Harmony is a fast and secure blockchain with key innovations in state sharding and peer-to-peer networking.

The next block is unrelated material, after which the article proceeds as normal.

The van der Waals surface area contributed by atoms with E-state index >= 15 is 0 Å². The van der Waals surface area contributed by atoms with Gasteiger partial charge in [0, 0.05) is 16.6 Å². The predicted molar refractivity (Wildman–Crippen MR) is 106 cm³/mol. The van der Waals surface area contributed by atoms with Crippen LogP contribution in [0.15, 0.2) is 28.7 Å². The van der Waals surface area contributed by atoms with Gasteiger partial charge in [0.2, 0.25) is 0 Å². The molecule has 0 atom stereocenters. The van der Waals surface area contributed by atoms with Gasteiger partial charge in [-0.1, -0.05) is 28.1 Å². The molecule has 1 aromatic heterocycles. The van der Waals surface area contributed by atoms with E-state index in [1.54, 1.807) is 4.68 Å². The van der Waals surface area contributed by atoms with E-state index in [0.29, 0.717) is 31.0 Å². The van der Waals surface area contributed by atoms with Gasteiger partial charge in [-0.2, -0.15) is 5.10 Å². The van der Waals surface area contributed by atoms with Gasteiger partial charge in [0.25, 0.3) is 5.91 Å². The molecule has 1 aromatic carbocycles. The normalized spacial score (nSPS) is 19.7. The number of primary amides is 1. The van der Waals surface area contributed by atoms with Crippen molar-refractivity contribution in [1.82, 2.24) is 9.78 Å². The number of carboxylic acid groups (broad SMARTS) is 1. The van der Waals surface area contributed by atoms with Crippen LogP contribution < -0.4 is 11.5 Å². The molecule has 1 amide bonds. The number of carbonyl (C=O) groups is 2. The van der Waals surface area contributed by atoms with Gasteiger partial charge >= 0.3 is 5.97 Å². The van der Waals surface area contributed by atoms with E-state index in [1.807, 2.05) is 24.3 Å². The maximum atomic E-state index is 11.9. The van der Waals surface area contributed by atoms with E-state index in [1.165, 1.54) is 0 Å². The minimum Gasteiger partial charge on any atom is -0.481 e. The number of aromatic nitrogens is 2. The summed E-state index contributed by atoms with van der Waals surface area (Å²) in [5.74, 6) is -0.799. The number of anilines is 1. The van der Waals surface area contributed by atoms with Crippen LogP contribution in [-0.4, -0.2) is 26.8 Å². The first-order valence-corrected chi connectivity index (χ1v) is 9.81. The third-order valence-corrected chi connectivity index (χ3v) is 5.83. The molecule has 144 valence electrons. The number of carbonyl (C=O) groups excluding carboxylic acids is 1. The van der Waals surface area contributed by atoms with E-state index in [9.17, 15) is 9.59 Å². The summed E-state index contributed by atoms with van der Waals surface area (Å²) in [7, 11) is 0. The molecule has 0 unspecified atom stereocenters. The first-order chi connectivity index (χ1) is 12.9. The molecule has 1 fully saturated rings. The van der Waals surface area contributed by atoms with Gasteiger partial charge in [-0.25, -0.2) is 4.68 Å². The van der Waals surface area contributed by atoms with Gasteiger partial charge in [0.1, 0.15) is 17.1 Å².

Since the publication of the Bitcoin whitepaper in 2008, the concept of blockchain has spread across the world. While decentralized money and applications are becoming well-publicized ideas, design limitations have challenged the core aspiration of Bitcoin. The original Bitcoin blockchain was designed as a peer-to-peer payment system  that allows people to transfer value without intermediaries like banks or payment processors. However, as Bitcoin gained popularity, its performance bottleneck became evident due to its limited throughput of ~7 transactions per second (TPS), and its cost as a payment system became prohibitively expensive. In 2014, Buterin et. al.  proposed a new blockchain infrastructure called Ethereum, which enabled developers to create various kinds of blockchain applications using “smart contracts.” However, Ethereum didn’t solve the scalability problem and, with its ~15 TPS, failed to support high-throughput applications such as gaming or decentralized exchanges. Given Ethereum and Bitcoin’s performance limitations, many blockchain projects proposed various solutions [3,4,5,6,7,8,9,10,24,25] that attempt to increase transaction throughput. Various blockchains [3,4,5,6,24,25] proposed to replace Proof-of-Work (PoW) consensus with Proof-of-Stake (PoS) consensus. Other blockchains like EOS use Delegated Proof of Stake (DPoS), where block proposers are elected by voting rather than by an on-chain algorithmic process. Projects like IOTA replaced the chain-of-blocks data structure with a DAG (Directed Acyclic Graph) data structure, which breaks the limitation of sequential processing of transactions. However, these proposed solutions cannot make significant performance gains without sacrificing other critical aspects, such as security and decentralization. The scalability solution that both preserves security and decentralization is sharding, which creates multiple groups (i.e. shards) of validators and lets them process transactions concurrently. As a result, the total transaction throughput increases linearly as the number of shards grows. Zilliqa  was the first public blockchain that proposed to address the scalability problem with sharding. However, Zilliqa's sharding approach falls short in two ways. First, it does not divide the storage of blockchain data (state sharding). This prevents machines with limited resources from participating in the network, thus curtailing decentralization. Second, Zilliqa’s sharding process is susceptible to a single-shard takeover attack due to its reliance on PoW as its randomness generation mechanism. We introduce Harmony, the next generation sharding-based blockchain that is fully scalable, provably secure, and energy efficient. Harmony addresses the problems of existing blockchains by combining the best research results and engineering practice in an optimally tuned system.